We get you ready for the start of spring practice for Tennessee’s football team with our position preview series. Up next is a look at the Vols’ linebackers.
Seniors: Jeremy Banks, Solon Page (RS)
Juniors: Roman Harrison, Aaron Beasley, Byron Young
Sophomores: Tyler Baron, Morven Joseph, Bryson Eason, Martavius French, Kwauze Garland (RS)
Freshmen: Aaron Willis (early enrollee)
Departures: Henry To’o To’o (transfer portal), Quavaris Crouch (transfer portal), Deandre Johnson (transfer), Kivon Bennett (dismissed)
Replacing To’o To’o and Crouch
There’s still a chance that To’o To’o and Crouch could return and participate in spring practice, but at this point, new inside linebackers coach Brian Jean-Mary must move forward as if they’re not going to be available. It goes without being said that those two being lost for good would be a huge loss for the Vols. But it also opens up the door for someone new to lead the group.
The name at the top of the list to do so is senior Jeremy Banks, who has made the most of his second chance that Jeremy Pruitt allowed him to earn. Banks is still raw to the position, having played running back in high school, but the flashes of potential have been evident when he’s been on the field. Not only has he flashed potential as a player, he seems to have taken a step forward as a leader as well. Under the guidance of Mary, Banks could develop into an All-SEC caliber linebacker.
There aren’t many options behind Banks. Junior Aaron Beasley would be next on the list. Beasley has been discussed behind the scenes as a player who did not receive a fair shake at playing time under the last regime, though he deserved a chance given how much Tennessee struggled.
Senior Solon Page will be in the two-deep by default. Page has played in just nine games over four seasons on Rocky Top. Sophomore Martavius French had an outside shot at earning significant playing time, but hurt his chances earlier this month when he was arrested on drug charges that involved a dorm room incident.
Must develop a pass rush
Along with establishing depth and leadership at inside linebacker, Tennessee must begin to develop a pass rush. New Tennessee outside linebackers coach Mike Ekeler is most known for his work on special teams, but his work with his group of pass rushers this spring will be even more important. You simply can’t win in the SEC without a pass rush and right now Tennessee does not have a single established pass rusher.
Now that doesn’t mean that the Vols don’t have any promising prospects on the edge, because they do. They just need to be coached up. Tyler Baron, Roman Harrison, Morven Joseph and recently signed junior college prospect Byron Young all have the potential to develop into promising players in this conference. Bryson Eason is an interesting name to watch. Eason also has the tools to play at this level, but he floated between inside and outside backer last season. We’ll see where the new coaching staff decides to slot Eason.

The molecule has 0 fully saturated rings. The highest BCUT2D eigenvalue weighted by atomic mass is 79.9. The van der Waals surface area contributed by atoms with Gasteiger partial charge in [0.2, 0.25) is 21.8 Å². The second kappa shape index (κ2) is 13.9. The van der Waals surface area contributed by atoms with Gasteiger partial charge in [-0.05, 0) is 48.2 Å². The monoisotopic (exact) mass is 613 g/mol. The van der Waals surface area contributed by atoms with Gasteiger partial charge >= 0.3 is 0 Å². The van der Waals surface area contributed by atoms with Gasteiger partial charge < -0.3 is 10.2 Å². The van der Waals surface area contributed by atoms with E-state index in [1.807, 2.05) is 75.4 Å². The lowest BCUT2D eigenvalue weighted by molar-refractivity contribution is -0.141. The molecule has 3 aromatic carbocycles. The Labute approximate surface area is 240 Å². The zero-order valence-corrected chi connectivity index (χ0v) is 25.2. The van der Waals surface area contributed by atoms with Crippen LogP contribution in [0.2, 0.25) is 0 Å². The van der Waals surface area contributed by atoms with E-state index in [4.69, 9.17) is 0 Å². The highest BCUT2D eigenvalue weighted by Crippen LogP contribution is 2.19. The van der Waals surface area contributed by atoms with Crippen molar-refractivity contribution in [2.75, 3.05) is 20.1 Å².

Any of the young promising pass rushers that I mentioned should be considered the x-factor. Baron, Harrison and Joseph are the main three I have my eye on, particularly Baron and Harrison. We simply haven’t seen much of Joseph. With Harrison, we’ve seen him make plays off the edge against the likes of Alabama who possess first round offensive lineman. Now we just need to see it more consistently.
With Baron, it seems as if he’s taken on a leadership role under the new coaching staff during offseason workouts. Not only on the defensive side of the ball, but on the entire team. Baron possesses the tools to be an established presence off the edge, just like Harrison. Now they need to establish themselves in that respect and be consistent in doing so.
Tennessee has two new linebackers this spring. One off the edge and one at inside backer. Young signed with the Vols under Pruitt during the early singing period and remained in Knoxville despite the coaching change. With nothing established at outside linebacker right now, Young has a golden opportunity this spring to state his case for a significant role.
Four-star signee Aaron Willis also had a golden ticket to early playing time, but quickly squandered that opportunity when he was arrested and suspended indefinitely along with French. Willis was one of Tennessee’s highest-ranked signees when he signed under Pruitt as the No. 137 overall player in the country and the No. 8 insider linebacker. It doesn’t look like he’ll be participating this spring, which is a blow to the Vols considering they desperately needed him to contribute early.